The most established of the directors of XX is Karyn Kusama, who last scored an indie hit with The Invitation. Her short, Her Only Living Son, is a take on the horror classic Rosemary’s Baby, and Kusama isn’t shy about the influence of Roman Polanski’s classic. “It was kind of like a meta experiment for me,” Kusama says of Her Only Living Son. “I think a lot of genre stories depend on familiarity with certain tropes, and I just wanted to push that and just make a speculative reimagining of an outcome of a very popular sort of classic. It was meant to be kind of deriving from this narrative we have in our head. I always imagined from the classic film what would’ve happened had Charles Grodin’s character as her original doctor had just believed her story, what would the outcome be.”

Kusama elaborated on the terrifying makeup effects used on the teenager at the center of her contribution to XX. “Because I really was trying to think about Rosemary’s Baby as a direct descendant, I kept thinking of that line at the end of Polanski’s film where one of the neighbors says, ‘Look at his little hands.’ I wanted to play with the idea of nails because I feel when men have really long nails, it’s just so strange. I just wanted to play around with the idea that in order to kind of keep his humanity he had to keep clipping back his nails, which were growing far too fast.”

Piecing these shorts together are the animated segments from Sofìa Carrillo, who had not seen the shorts that comprise the film. “It had to connect all of the stories,” Carrillo explained. “I did have to have a logline. I did ask for a logline of each of those stories, so I could have some kind of clue about what was going to happen. At the end, it was also kind of a blind thing.”

“In a very, very succinct way, she managed to in like 90 seconds make my short, which took me 12 minutes to ramble on and explain, she cut down to 90 seconds in a way that got right to the heart of it,” Roxanne Benjamin said of Carrillo’s animated segments.

XX may be a genre film that is exploring different incarnations of horror, it’s also bringing forth further discussion about Hollywood diversity and the immense gender gap in the number of female directors who are working. Each of the filmmakers behind XX have had to face obstacles in people doubting their talents and skills for no other reason than their gender. But that’s not going to slow any of them down from pushing forward and bringing their vision to the screen.

“The same obstacles that prevent women from progressing in any discipline,” Jovanka Vuckovic says of the obstacles she’s faced as a female director. “It’s a complex problem. I don’t know why there’s only seven percent of all working director, there’s only seven percent that are women. I don’t know exactly why that is.”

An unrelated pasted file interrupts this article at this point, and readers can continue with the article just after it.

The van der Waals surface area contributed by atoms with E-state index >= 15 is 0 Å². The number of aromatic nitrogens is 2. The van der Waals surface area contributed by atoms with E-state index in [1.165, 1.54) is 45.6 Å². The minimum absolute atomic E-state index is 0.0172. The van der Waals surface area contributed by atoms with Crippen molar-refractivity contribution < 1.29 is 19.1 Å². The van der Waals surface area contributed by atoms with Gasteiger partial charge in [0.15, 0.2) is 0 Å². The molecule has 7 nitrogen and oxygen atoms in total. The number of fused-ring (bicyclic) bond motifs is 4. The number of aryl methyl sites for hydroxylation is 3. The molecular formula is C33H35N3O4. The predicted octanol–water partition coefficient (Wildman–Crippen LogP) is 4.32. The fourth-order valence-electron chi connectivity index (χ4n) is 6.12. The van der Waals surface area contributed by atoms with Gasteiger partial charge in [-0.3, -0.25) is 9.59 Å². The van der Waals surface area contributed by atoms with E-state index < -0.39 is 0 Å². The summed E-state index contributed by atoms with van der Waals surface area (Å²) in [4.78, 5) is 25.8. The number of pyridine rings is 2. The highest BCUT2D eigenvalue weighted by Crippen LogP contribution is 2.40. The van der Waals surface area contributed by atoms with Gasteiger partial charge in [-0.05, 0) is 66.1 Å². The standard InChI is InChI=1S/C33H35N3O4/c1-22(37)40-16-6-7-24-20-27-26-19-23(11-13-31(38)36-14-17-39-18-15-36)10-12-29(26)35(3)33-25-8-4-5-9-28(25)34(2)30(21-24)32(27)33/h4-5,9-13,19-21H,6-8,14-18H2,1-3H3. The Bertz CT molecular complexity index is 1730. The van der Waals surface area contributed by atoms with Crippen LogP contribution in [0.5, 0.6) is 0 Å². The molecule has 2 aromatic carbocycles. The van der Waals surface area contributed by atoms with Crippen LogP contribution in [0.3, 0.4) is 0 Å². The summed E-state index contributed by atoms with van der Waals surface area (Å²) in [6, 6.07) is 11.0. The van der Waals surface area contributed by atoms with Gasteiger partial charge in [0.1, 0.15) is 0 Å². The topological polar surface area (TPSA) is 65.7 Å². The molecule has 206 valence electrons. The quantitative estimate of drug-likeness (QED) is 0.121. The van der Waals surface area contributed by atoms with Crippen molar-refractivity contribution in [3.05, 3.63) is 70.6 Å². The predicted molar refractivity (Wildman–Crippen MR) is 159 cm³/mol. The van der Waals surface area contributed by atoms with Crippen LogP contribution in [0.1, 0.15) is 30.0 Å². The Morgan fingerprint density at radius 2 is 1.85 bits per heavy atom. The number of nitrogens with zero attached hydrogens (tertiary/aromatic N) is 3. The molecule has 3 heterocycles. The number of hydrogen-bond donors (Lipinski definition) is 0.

“It’s kind of related to what Annie was talking about in terms of an internalized misogyny,” Karyn Kusama said of the issues of sexism in Hollywood. “I think what happens is even if gains are made at the hiring and management levels in the entertainment industry and there’s the opportunity for, frankly, more women to be hiring women they often choose not to. In many respects it’s often a man who needs to hire you to legitimize your place on the food chain. We just need to be seeing more women in positions of power supporting other women. That’s just going to be one massive component to things changing. Until it does it’s very hard to move the needle, in my opinion.”

“In the last 100 years, 90 percent of all films that have been made have been made by men. So that includes horror films,” Vuckovic explained. “So women have a hard time breaking into film in general, right? I don’t think that the horror genre is inherently sexist or anything like that. No genre can be, but the film industry can be. I think there’s a real barrier between when a person makes a movie like this or Jennifer Kent making The Babadook or Julia [Ducournau], who made Raw, it’s the next step that’s the biggest leap usually. So they’ll make their first movie and the next one is the hardest hurdle. That’s usually a problem. There’s a lot of first-time filmmakers, women filmmakers, there’s not so many second and third features from women.”

“I feel like that’s something I keep hearing, too, is how you see male filmmakers on the indie side who get this break into larger studio films or larger budget films and you don’t see that on the female filmmaker side,” Roxanne Benjamin added.

“Look where we are politically. Ultimately, we still have a culturally internalized fear of allowing women to be effective in leadership roles,” Kusama says of the ongoing issue. “It’s just the harder mountain to climb. It doesn’t mean we shouldn’t climb it. It just feels like a harder journey. At least it has for me. That doesn’t mean any of us should stop or any of us should stop wanting it. I’m sure there’s some larger cultural analysis we could be making because women obviously beyond how they occupy the population in sheer numbers we are the givers of life to humanity, so I feel sort of passionate about changing the conversation because it feels too limiting and binary.”